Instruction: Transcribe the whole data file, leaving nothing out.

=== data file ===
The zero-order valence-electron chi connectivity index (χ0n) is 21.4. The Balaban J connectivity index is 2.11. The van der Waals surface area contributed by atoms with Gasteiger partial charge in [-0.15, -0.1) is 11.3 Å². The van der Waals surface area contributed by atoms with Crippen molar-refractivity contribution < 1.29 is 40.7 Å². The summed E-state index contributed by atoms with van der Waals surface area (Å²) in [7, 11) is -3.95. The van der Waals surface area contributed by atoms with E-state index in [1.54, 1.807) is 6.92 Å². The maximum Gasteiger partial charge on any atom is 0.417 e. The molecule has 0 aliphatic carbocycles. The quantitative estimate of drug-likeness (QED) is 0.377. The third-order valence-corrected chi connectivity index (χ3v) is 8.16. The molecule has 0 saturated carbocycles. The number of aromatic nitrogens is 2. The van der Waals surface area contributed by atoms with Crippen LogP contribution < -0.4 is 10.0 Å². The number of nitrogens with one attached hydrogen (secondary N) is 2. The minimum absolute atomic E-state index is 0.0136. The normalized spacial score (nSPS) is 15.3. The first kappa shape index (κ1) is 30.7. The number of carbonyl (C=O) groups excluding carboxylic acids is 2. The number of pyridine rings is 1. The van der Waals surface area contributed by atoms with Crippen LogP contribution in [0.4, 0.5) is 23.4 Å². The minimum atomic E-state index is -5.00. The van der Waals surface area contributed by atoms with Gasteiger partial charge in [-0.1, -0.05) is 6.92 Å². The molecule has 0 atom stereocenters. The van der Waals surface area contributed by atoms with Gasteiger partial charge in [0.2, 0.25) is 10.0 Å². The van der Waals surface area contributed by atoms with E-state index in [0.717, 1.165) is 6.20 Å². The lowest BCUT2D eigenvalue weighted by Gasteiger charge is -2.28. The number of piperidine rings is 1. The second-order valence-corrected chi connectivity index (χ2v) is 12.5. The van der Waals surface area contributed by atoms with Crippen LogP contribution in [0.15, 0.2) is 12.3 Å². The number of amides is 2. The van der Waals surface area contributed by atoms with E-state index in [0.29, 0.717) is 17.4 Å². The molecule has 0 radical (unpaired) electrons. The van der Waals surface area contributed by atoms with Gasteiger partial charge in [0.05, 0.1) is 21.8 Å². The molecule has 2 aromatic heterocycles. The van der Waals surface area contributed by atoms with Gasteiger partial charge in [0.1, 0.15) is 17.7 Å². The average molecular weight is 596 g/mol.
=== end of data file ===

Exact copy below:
The zero-order valence-electron chi connectivity index (χ0n) is 21.4. The Balaban J connectivity index is 2.11. The van der Waals surface area contributed by atoms with Gasteiger partial charge in [-0.15, -0.1) is 11.3 Å². The van der Waals surface area contributed by atoms with Crippen molar-refractivity contribution < 1.29 is 40.7 Å². The summed E-state index contributed by atoms with van der Waals surface area (Å²) in [7, 11) is -3.95. The van der Waals surface area contributed by atoms with E-state index in [1.54, 1.807) is 6.92 Å². The maximum Gasteiger partial charge on any atom is 0.417 e. The molecule has 0 aliphatic carbocycles. The quantitative estimate of drug-likeness (QED) is 0.377. The third-order valence-corrected chi connectivity index (χ3v) is 8.16. The molecule has 0 saturated carbocycles. The number of aromatic nitrogens is 2. The van der Waals surface area contributed by atoms with Crippen LogP contribution < -0.4 is 10.0 Å². The number of nitrogens with one attached hydrogen (secondary N) is 2. The minimum absolute atomic E-state index is 0.0136. The normalized spacial score (nSPS) is 15.3. The first kappa shape index (κ1) is 30.7. The number of carbonyl (C=O) groups excluding carboxylic acids is 2. The number of pyridine rings is 1. The van der Waals surface area contributed by atoms with Crippen LogP contribution in [0.4, 0.5) is 23.4 Å². The minimum atomic E-state index is -5.00. The van der Waals surface area contributed by atoms with Gasteiger partial charge in [-0.1, -0.05) is 6.92 Å². The molecule has 0 atom stereocenters. The van der Waals surface area contributed by atoms with Gasteiger partial charge in [0.2, 0.25) is 10.0 Å². The van der Waals surface area contributed by atoms with E-state index in [0.717, 1.165) is 6.20 Å². The lowest BCUT2D eigenvalue weighted by Gasteiger charge is -2.28. The number of piperidine rings is 1. The second-order valence-corrected chi connectivity index (χ2v) is 12.5. The van der Waals surface area contributed by atoms with Crippen LogP contribution in [0.15, 0.2) is 12.3 Å². The number of amides is 2. The van der Waals surface area contributed by atoms with E-state index in [0.29, 0.717) is 17.4 Å². The molecule has 0 radical (unpaired) electrons. The van der Waals surface area contributed by atoms with Gasteiger partial charge in [0.05, 0.1) is 21.8 Å². The molecule has 2 aromatic heterocycles. The van der Waals surface area contributed by atoms with Gasteiger partial charge in [0.1, 0.15) is 17.7 Å². The average molecular weight is 596 g/mol.